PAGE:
If I have a complaint about the stock Inverse, it’s the limited legibility of the polished hands against the busy background of the movement. On this watch, Voutilainen used his wet-sanding technique that yields a surface that looks almost white and somewhat rough, but that in reality is a very bright silver that is smooth to the touch.
The result is both increased legibility and further enhancement of the sense of depth as the hands hover over the movement.
On to the back
On the reverse of the Inverse (say that fast five times . . . ) the unique chapter ring color from the front of the watch is carried over to the seconds scale and power reserve.
The unique status of this piece is signified on the rear in two ways: the “Unique Piece” engraving on the case, and the “1/1” designation on the small plate affixed to the movement.
Color and markings aside, looking at the back of this watch gives us additional opportunities to enjoy the finished surfaces that are normally hidden under the dial of a standard Vingt-8, along with the supplemental cutaways and interior angles that Voutilainen has added to the Inverse to reveal the wheels below.
It’s also a treat to see the exposed rack system that operates the power reserve indicator. And as a stickler for these things I particularly like that the second hand turns clockwise as God intended rather than counterclockwise as we see in some case back indications of the seconds from other makers.
And one more thing
If all of that isn’t enough to spark joy, there is one more unique feature to this particular watch: Voutilainen agreed to supply a second set of chapter rings in a lovely salmon color.
I didn’t actually pry off the case back and change out the chapter ring, but with the power of Photoshop I was able to “substitute” the main chapter ring from the photo above into one of my earlier images. And while I was at it, I cloned the color of the strap to match. The obvious lesson: don’t believe everything you see in online photos! That caution aside, I think the salmon look is absolutely killer on this watch.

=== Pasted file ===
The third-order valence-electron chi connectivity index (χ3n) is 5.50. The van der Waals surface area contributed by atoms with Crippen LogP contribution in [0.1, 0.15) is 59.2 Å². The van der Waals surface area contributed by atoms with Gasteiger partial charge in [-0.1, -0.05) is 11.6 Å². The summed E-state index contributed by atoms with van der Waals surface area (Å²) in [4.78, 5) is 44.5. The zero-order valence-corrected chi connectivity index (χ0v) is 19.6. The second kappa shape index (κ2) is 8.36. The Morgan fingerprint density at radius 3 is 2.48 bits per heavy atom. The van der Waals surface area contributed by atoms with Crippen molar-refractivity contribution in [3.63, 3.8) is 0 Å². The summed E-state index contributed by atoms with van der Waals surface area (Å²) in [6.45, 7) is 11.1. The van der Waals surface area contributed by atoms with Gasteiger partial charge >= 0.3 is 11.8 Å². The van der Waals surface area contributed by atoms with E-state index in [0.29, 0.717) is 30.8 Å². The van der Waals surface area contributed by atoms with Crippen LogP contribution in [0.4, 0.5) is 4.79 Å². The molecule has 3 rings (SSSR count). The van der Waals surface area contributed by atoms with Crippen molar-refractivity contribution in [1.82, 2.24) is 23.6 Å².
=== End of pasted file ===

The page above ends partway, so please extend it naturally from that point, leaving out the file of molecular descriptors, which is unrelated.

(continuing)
And of course, I gave the reverse of the watch the same treatment, this time darkening the strap to a navy blue hue just for fun.
Looking at these photos, and having seen the watch in person, I continue to kick myself that I passed up the opportunity to buy one of these superb pieces for myself! I suppose the consolation is that this and several others are in the collections of good friends, and I’ll have other opportunities to strap one on and drool a bit in the years ahead.I’ll look forward to hearing your thoughts on the 28 Inverse, unique or not, in the comments below. In the meantime, happy wearing!
For more information, please visit www.voutilainen.ch/item/28ti.
Quick Facts Kari Voutilainen 28 Inverse
Case: 39 x 13.4 mm in a variety of metals with polished bezels and case band; front and rear sapphire crystals
Dial and hands: open dial with in-house silver chapter ring; in-house gold hands
Movement: manually wound in-house 28i movement; 18,000 vph/2.5 Hz frequency, power reserve 65 hours, Voutilainen direct-impulse escapement with two escape wheels
Functions: hours, minutes, seconds, and power reserve on reverse of watch
Limitation: series of 8 pieces each in titanium, platinum, and tantalum; additional unique pieces in white gold, pink gold, and platinum
Price: CHF 86,000 (titanium); CHF 98,000 (platinum); CHF 118,000 (tantalum)
Production years: 2019 onward
You may also enjoy:
Kari Voutilainen 28ti: The Flip Side Has Never Looked So GoodBehind The Lens: Unique Kari Voutilainen 28Sport
You Are There: Visiting The Voutilainen & Cattin Case Factory And The Watch Case Museum In Le Noirmont
Behind The Lens: Kari Voutilainen Masterpiece Chronograph II In Platinum
Leave a ReplyWant to join the discussion?
Feel free to contribute!
Superb images and lovely reading.
The Inverse offers a new universe for studying watchmaking excellency. Not only does the added depth brings pleasure to the eye but the intricacies of the movement puzzle the brain into understanding the mechanics.
Many thanks — I’m very pleased that you enjoyed the words and photos.
And what a lovely watch! Still kicking myself about missing out on this one…ah well!
All the best, Gary